War­ring kids are bar­ri­ers in cou­ple’s re­la­tion­ship

The Times Herald (Norristown, PA) - - YOUR DAILY BREAK - Dear Abby — Hope­less in Ohio — Out of pocket in Ve­gas — Not fin­ished in the East

DEAR ABBY » I got mar­ried to a won­der­ful guy 14 years ago, but af­ter a year of mar­riage, our chil­dren (his 10-yearold and my 12- and 13-yearolds) couldn’t stand one an­other and caused a lot of prob­lems. I was bro­ken­hearted when he gave me di­vorce pa­pers. I moved out but con­tin­ued to date him without our kids around.

Seven years ago, af­ter his son moved out, I moved back in, but he won’t ask me to re­marry him. My kids get along fine with him, but his son hates me and re­fuses to come to any hol­i­day or birth­day cel­e­bra­tion that I host.

Should I move out and move on? I feel like I have wasted 14 years of my life.

DEAR HOPE­LESS » I wish you had men­tioned why this “won­der­ful guy’s” son hates you. Could it be he blames you for the fail­ure of his par­ents’ mar­riage, or was it some­thing else? That this man has al­lowed his son to dic­tate how the two of you will spend your lives is very sad. Un­less you can ac­cept liv­ing with the sta­tus quo (which has to be painful), the an­swer to your ques­tion is: Move on.

DEAR ABBY » In 2014, I loaned a fam­ily friend $5,000. At the time, and ever since, I never asked the rea­son for the loan. Over time we lost touch. How­ever, we re­cently re­con­nected and de­cided to go on a road/ camp­ing trip through­out the West.

Three days in, we both re­al­ized it was a poor idea to travel to­gether for an ex­tended pe­riod of time. He has now be­come quite nasty and speaks ill of me. Should I write and re­quest pay­ment of the loan or let it go?

DEAR OUT OF POCKET » If you had the fore­thought to put IN WRIT­ING the fact you were lend­ing this per­son money, you have a prayer of hav­ing the loan re­paid. If you didn’t, you can try writ­ing to this fam­ily (former) friend, but le­gally it won’t be worth the paper your let­ter is writ­ten on. If that’s the case, con­sider this an ex­pen­sive les­son.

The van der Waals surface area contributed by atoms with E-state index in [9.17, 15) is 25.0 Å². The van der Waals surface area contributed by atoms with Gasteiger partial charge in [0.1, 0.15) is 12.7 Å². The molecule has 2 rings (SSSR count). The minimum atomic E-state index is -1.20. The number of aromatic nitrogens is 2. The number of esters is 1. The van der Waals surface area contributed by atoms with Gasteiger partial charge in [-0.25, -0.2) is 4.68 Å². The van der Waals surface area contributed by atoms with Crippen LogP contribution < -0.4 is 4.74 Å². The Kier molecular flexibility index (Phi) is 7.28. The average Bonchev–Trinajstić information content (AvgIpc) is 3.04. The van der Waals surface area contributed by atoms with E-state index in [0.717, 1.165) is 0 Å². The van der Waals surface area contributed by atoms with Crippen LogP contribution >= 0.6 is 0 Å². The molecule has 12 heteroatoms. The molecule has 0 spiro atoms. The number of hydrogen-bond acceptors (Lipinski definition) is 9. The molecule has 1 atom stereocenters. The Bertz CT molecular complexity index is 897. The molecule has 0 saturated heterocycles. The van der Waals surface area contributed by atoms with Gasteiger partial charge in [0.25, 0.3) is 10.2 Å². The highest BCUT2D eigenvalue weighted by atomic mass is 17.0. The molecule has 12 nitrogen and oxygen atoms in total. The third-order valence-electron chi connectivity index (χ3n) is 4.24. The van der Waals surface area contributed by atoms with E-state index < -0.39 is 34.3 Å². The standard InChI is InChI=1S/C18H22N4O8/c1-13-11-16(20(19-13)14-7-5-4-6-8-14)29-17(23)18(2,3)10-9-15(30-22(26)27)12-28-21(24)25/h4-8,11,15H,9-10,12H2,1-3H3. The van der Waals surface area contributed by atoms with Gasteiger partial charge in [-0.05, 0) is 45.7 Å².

P.S. Be­cause no ef­fort was made over the last six years to re­pay your gen­eros­ity, your road trip was doomed be­fore it started.

DEAR ABBY » I have a very good friend I’ve known for 18 years. Without fail, ev­ery time we’re on the phone and she gets an­other call, she’ll say, “Oh, let me call you right back,” but she never does. Some­times days will go by un­til I call her or she calls me, and then she acts like noth­ing hap­pened.

We could be in the mid­dle of a con­ver­sa­tion but she doesn’t call back. Or, she’ll call me while she’s driv­ing some­where and end the call when she has ar­rived at her des­ti­na­tion, if she hasn’t al­ready hung up to take an­other call.

Is she a true friend? What should I say or do? Af­ter years of feel­ing unim­por­tant in her life, it has re­ally started to get to me lately.

DEAR NOT FIN­ISHED » Your long­time friend is in­con­sid­er­ate. Rather than wait end­lessly, call HER back the same day. And when you do, tell her ex­actly how her lack of con­cern for your feel­ings has made you feel. Do not, how­ever, ex­pect her to like it, be­cause in­con­sid­er­ate peo­ple rarely do when it is pointed out to them.

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